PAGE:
Join now to get access to this content and more.
Become a SOAP member and have access to our benefits.
- For Review: SOAP Consensus Statement on Neuraxial Procedures in Thrombocytopenic Parturients
- Sample Centers of Excellence Applications
- ASA Corner
- SOAP Policy and Procedure Manual (P&P Manual)
- SOAP Expert Opinions
- SOAP's Learning Modules
- 2019 Annual Meeting Lecture Videos
- December 2018 - SOAP Unofficial Guide to ASA Committees Webinar
- Submit a Position
- View Job Postings
- Previous Meeting Archives
- Previous Meeting Abstract Search
- CMS Guidelines
- Member Benefits
- Newsletter Clinical Articles
- ACOG Documents
- Search our Patient Safety Archive
- Ask SOAP a Question
- Global Health Opportunities
- And more…
Geometric And Hemodynamic Characterization of Uterine Spiral Arteries
Abstract Number: S3A-6
Abstract Type: Original Research
Background: A critical component of the uteroplacental circulation is the spiral artery. During the course of normal pregnancy, "spiral" arteries are transformed into dilated, high-flow, low-pressure vessels, predominantly due to invasion of trophoblasts from the developing placenta, but also due to a reduction in the number of loops per unit length (pitch), as the gravid uterus grows in size. Impaired "spiral" artery transformation is implicated in preeclampsia, intrauterine growth restriction (IUGR) and prematurity. We present a geometric and hemodynamic exploration of the possible role of spiral geometry in these events, in the context of uteroplacental blood flow in pregnancy.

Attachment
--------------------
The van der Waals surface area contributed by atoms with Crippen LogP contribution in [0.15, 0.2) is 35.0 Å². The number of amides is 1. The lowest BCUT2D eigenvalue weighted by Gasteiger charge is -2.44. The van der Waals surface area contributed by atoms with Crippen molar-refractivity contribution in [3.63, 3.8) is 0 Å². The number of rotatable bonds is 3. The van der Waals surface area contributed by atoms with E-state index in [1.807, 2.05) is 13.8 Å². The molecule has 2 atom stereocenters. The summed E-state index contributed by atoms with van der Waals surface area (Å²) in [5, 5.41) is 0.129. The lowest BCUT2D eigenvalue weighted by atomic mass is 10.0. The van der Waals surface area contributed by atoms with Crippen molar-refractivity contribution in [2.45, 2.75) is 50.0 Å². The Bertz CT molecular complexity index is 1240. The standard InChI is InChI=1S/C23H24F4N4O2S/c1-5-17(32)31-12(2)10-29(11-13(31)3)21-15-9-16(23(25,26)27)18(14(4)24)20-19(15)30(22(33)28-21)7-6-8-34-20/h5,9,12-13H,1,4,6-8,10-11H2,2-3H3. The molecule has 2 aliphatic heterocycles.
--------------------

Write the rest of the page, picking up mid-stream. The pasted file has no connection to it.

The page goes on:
Methods: We examine the effects of curvature by comparing the flow in three vessels penetrating the same depth of tissue: (i) straight, (ii) helical, and (iii) spiral (Fig 1a). We caution that the term "spiral" is often used interchangeably in the literature to mean spiral or helical. We explore both geometric effects of curvature (any deviation from the linear adds to vessel length and hence to resistance) and the centrifugal effects of curvature (where resistance increases because of secondary flow eddies). The latter of these effects is embodied in a variant of the Dean number
D=√(2r/R) ((Gr^3 ρ)/μ^2 )
where r is the radius of the vessel, R is the local radius of curvature of the coil, G is the pressure gradient driving the flow, ρ is blood density, and µ is blood viscosity.
Results: The geometric (length) effect of curvature is more significant than the centrifugal effect in much of the spiral artery. The geometric effect of curvature is lower for the spiral artery than for the helical artery, as the unwound length of vessel is shorter (Fig 1b). The curvature effects are determined by the Dean number, which is zero in the straight artery, and constant (non-zero) in the helical artery. In the spiral artery, the Dean number increases precipitously to the point of becoming (mathematically) infinite as the radius of curvature of the spiral diminishes to zero towards the intervillous space (Fig 1c).
Conclusions: Mathematical modelling of "spiral" artery blood flow may be useful in understanding uteroplacental blood flow in normal and pathological pregnancy.